Security measures need to measure up to sophisticated attacks
Security needs to be improved in order to combat attackers getting more and more dangerous and skilled each day, demonstrated by the attack on Ukraine in December 2016.
Industrial control system (ICS) and supervisory control and data acquisition (SCADA) users across the board need to understand they need to create a holistic security program to protect against targeted attacks like this past December’s Ukraine utility assault.
"The attacker had been developing its capabilities for at least a year, maybe two, and they discharged this tool and they will not use it anymore," said Marina Krotofil, lead security researcher at the Honeywell Industrial Cyber Security Lab and an investigator on the December Ukraine utility attack. "It means they have developed much better capabilities, much higher and advanced. This what is scary because we don’t know what to prepare for."
The attack in the Ukraine this past December was much deeper than just the grid. It was a systemic attack hitting key governmental and infrastructure points across the country. The attack ended up being very similar to the attack that struck the Ukrainian power grid in December 2015. But unlike the 2015 cyberattack that cut out 27 power distribution operation centers across the country and affected three utilities in western Ukraine, the December 2016 attack hit the electrical transmission-level substation Pivnichna, a remote power transmission facility and shut down the remote terminal units (RTUs) that control circuit breakers, causing a power outage for about an hour.
An interesting feature of the attack was leaving the tools behind, Krotofil said. "The code was compiled specifically for this attack and dropped two days before. Since it was a long and prolonged attack, they could have taken the controls back, but they left them. If they left them it is because they wanted them to be found. If a cyber weapon is found the attacker just dumps it into the garbage. That means they deliberately dumped them into the garbage, and they didn’t even use all the tools in the attack. They deliberately dumped more tools than they needed, or used. What that tells us the attacker doesn’t need those tools anymore. If he doesn’t need them it means he has much better tools.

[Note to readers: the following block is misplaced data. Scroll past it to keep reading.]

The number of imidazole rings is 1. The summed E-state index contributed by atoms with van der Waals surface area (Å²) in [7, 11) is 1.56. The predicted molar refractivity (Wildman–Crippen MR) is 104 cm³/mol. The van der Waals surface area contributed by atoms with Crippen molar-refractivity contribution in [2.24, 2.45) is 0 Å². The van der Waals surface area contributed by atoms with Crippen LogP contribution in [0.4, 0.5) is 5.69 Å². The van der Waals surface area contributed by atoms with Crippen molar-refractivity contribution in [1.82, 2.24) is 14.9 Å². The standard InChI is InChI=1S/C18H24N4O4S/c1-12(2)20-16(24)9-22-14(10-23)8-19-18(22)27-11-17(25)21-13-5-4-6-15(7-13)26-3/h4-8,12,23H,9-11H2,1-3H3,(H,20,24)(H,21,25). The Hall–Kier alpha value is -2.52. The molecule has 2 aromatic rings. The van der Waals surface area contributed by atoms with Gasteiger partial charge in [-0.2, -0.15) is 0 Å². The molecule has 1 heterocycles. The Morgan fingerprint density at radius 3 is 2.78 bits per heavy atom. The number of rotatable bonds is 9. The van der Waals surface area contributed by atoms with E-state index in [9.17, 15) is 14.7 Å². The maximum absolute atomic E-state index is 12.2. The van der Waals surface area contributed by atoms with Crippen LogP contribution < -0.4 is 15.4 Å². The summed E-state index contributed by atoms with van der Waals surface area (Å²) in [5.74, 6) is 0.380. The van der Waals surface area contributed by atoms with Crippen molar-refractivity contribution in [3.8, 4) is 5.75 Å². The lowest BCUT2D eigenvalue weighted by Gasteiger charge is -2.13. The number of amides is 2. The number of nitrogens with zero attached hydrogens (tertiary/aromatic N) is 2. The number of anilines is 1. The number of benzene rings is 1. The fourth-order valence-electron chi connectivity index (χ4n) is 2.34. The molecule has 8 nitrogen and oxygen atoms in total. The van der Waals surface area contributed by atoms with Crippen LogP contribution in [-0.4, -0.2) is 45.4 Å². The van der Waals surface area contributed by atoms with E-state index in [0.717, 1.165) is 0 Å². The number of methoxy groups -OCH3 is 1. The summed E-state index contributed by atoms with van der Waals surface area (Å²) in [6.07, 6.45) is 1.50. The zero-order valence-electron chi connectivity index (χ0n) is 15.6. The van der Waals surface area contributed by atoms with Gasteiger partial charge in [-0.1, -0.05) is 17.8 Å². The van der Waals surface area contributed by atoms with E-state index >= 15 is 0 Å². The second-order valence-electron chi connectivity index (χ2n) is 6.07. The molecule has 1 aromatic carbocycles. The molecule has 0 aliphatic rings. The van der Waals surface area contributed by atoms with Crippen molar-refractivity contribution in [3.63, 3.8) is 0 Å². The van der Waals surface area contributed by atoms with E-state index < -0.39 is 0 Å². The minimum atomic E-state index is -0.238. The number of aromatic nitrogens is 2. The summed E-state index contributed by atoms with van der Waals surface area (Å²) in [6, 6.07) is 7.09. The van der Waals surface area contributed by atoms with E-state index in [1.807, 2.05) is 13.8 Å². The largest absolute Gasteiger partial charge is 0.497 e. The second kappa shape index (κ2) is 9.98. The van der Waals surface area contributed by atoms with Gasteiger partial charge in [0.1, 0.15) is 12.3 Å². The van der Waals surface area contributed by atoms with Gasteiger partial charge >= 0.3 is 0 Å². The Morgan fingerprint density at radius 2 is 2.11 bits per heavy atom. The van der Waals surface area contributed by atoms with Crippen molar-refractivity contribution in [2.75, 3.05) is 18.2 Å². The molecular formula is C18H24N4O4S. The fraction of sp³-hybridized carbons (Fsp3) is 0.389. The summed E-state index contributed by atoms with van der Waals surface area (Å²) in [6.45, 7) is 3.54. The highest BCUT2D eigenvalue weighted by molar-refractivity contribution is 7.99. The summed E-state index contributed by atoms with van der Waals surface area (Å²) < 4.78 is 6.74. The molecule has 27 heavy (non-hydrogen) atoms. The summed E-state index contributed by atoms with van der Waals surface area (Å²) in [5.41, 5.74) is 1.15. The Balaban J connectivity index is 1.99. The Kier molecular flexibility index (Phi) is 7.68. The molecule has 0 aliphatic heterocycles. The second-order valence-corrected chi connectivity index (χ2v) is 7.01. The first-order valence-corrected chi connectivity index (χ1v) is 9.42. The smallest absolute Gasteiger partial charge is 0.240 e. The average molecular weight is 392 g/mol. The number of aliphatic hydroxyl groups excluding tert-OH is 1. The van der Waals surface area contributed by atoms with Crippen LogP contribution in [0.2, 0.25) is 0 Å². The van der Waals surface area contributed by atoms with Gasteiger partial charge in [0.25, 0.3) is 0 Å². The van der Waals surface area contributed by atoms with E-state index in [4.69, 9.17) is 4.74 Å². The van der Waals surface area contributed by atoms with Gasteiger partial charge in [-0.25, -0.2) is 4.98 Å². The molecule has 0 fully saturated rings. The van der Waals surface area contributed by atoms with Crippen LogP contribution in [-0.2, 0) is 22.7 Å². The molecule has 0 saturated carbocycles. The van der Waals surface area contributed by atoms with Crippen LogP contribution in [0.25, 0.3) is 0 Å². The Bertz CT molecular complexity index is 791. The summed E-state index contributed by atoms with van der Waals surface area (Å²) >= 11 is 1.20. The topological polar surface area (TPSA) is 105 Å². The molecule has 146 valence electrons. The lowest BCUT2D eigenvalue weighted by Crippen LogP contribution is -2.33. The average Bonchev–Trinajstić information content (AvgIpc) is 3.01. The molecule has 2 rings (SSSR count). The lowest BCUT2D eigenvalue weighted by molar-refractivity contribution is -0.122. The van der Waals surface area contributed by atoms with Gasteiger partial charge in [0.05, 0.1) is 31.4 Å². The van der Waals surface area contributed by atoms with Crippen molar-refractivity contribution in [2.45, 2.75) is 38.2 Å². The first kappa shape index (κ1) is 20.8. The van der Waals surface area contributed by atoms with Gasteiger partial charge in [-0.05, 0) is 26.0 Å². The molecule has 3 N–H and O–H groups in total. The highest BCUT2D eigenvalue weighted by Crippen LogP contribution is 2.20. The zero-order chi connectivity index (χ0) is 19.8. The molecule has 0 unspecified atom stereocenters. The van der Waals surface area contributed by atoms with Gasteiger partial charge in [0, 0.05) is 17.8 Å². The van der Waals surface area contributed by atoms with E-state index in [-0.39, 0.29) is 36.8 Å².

"Secondly, he wanted the tools to be found. It means he is showcasing his capabilities. It can also be seen as an invitation. OK, guys, we know that everyone is hacking the ICS silently and trying to remove the tools, but let’s raise the bar again and let’s open up and let’s see where this level of (protection against these) tools should now be the new normal."
New families of malware
In addition, the attacker left behind the code so other bad guys will take the code and new families will be inspired to create an offshoot of the malware. Another interesting aspect to the whole attack was the hackers had plenty of time to figure out how to get the job done.